The next step is to create a 3D model of the prosthetic or the replicated limb using
any of the online CAD software available.
Also, the stimulation and analysis of the part to be printed is needed to be studied
prior to printing the actual physical limb.
The prosthetics are printed using multiple commercially-available polymer
extrusion 3D printers (either a Prusa i3 MK2 from Prusa Research or a Mini 2 from
Lulzbot). Parts were printed with a 0.18 mm layer height, 10% infill density (for
support structures), and speed of 30 mm/s for wall printing and 40 mm/s for infill
printing.
But before placing the prosthetic limb, the dorsal side of the participant’s hand is
wrapped in a flexible thin film of plastic covered with copper tape to reduce the
potential effects of skin moisture get trapped on the sensor signal.
Then after, the straps on the prosthetic hand are adjusted to fit the participant. The
participant now needs to place the prosthetic hand on a rigid flat table with the
palmar side facing upward and the wrist relaxed in a straight position, referred to
as the ‘relaxed’ position.
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The response of each sensor (1–5) is then measured by recording the resistance
across each electrode pair.
The participant again needs to flex their wrist, which creates a grasping and flexing
action in the prosthetic hand, while the response from each pressure sensor in the
array was recorded using the aforementioned procedure.
Summarizing:
With the continued development of 3D printing technology and materials, 3D printers are
becoming increasingly affordable and inexpensive, with printers capable of fabricating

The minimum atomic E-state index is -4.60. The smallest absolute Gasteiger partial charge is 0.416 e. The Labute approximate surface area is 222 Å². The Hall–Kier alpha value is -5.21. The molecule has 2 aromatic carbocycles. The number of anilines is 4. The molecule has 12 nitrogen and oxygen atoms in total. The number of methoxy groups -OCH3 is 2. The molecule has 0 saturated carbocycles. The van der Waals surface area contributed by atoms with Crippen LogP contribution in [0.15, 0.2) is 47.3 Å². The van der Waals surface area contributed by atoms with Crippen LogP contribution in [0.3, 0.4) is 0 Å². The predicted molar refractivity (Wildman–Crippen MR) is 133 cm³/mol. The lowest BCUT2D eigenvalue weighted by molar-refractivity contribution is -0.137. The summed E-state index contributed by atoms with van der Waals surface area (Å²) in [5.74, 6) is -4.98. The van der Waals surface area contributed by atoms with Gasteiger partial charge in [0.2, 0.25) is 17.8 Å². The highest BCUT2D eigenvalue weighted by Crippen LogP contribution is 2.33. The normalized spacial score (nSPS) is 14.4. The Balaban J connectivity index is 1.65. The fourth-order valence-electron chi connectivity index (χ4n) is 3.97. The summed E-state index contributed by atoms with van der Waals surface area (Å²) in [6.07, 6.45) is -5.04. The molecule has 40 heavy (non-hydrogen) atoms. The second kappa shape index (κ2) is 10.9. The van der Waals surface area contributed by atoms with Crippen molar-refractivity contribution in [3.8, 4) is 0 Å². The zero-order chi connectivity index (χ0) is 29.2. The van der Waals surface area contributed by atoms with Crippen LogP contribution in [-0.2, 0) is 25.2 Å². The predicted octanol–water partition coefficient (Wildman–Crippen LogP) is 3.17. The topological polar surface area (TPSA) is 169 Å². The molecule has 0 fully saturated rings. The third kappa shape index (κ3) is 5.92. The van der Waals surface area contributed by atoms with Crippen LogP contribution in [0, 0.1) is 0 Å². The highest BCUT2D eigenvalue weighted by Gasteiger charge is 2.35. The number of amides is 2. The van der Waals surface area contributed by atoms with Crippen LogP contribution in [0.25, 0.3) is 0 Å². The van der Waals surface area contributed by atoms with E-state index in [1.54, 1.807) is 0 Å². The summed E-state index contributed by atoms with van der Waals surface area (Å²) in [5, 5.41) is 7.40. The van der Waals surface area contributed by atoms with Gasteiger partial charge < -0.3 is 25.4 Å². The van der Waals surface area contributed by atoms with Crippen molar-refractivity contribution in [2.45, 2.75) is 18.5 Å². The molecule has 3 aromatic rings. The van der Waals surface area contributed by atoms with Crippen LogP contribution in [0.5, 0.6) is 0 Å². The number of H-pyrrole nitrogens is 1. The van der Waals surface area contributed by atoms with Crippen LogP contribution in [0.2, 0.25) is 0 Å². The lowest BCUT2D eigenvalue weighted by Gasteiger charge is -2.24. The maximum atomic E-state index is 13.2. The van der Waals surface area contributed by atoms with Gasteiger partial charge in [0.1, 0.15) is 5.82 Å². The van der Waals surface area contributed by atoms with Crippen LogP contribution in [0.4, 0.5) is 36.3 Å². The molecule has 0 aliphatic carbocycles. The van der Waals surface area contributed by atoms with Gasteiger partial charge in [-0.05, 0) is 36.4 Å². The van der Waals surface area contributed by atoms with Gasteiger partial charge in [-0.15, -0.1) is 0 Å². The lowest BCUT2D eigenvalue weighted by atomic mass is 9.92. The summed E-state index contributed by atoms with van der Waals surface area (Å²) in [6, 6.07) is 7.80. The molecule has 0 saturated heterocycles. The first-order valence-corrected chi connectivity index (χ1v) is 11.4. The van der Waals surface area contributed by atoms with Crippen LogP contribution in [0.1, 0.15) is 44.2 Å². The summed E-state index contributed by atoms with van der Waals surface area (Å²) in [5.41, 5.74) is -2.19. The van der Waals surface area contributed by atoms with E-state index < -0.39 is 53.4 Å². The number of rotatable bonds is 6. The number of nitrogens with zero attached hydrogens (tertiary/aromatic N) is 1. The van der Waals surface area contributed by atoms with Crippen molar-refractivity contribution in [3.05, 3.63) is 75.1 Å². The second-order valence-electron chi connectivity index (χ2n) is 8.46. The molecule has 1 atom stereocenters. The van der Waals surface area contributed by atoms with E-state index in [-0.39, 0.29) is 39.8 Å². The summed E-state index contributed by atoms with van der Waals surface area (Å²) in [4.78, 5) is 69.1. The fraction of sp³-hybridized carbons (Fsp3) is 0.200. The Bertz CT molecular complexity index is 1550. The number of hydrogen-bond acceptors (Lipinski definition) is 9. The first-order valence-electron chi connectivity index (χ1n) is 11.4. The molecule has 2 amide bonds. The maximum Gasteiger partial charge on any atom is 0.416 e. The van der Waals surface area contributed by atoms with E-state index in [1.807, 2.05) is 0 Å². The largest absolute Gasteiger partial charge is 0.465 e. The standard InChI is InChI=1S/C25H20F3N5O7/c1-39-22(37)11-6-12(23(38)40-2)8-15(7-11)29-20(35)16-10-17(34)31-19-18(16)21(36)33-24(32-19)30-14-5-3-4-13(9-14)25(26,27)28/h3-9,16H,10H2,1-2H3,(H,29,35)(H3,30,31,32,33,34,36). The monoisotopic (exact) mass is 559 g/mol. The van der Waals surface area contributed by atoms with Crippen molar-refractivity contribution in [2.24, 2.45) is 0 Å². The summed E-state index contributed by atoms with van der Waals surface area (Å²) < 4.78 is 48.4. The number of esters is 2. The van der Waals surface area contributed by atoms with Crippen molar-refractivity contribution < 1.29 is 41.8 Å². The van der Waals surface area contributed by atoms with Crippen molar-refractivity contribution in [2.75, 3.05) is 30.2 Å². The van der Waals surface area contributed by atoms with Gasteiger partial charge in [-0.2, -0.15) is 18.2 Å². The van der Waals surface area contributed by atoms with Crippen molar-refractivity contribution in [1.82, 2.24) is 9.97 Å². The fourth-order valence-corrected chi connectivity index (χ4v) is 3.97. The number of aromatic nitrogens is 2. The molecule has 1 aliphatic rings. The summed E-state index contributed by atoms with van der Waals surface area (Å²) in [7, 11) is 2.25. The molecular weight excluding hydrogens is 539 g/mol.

prosthetic hands available in the range of $300 to $1,500. As our motto is to make low
cost prosthetics which is more affordable and widely ranged.
Polymer extrusion 3D printers are among the most inexpensive systems in nowadays
scenario. The polymer extrusion 3D printers continuously extrude the preprocessed
thermoplastic filaments through a heated nozzle leading to layer-by-layer deposition of
the polymer in a tool path that is generated from a corresponding digital model of the 3D
printed part.
As I read more articles on the low-cost 3D printing of the prosthetics, I realized previous
researches has shown that most patients indicate the aesthetic appearance of an
amputated finger plays a more important role than function. Thus, the ability to rapidly
prototype bio-inspired prosthetic hands of various mechanical design and material color
makes 3D printing a promising approach for fabrication of low-cost prostheses for
children.
New Research Idea:
Having an affordable or low cost 3D printing technique the components of the nonpersonalized and personalized prosthetic hands, we can generate more and more
prosthetics to highly needed casualties or children in this cases to be able to use their
custom built prosthetic limbs to make movements or do daily casual works like walking,
using hands to do works.
Also, I came to read the articles about these types of prosthetics, in future we can be able
to use human tissue like materials in order to simulate the natural feel while using the
prosthetics despite of the discomfort and sweating by using the prosthetics for a longer
period of time. As the human tissue like materials are in process to be used as the 3D
printing material which would be highly beneficial and feasible too.
While if the movements and pressure sensitivity of the entangled or not functional limbs
can be studied more precisely by using both 3D scanning and medical imaging devices
so that we can build prosthetics that can simulate the movements of the natural limbs and
give the children or user more natural feeling movements and ease of using their
prosthetics instead of just the bulky accessory like thing attached to their body.
In future I would like to deep study more articles and journals about this topic in order to
be able to gain more knowledge about highly affordable and easy and quickly able to
build prosthetics for greater use.
References:
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Low-cost sensor-integrated 3D-printed personalized prosthetic hands for children
with amniotic band syndrome
(Murphy SV, Atala A. 3D bioprinting of tissues and organs. Nat Biotech. 2014;32(8):773–
85.
Gough NR. Bioprinting Cartilage Scaffolds. Science Signaling.)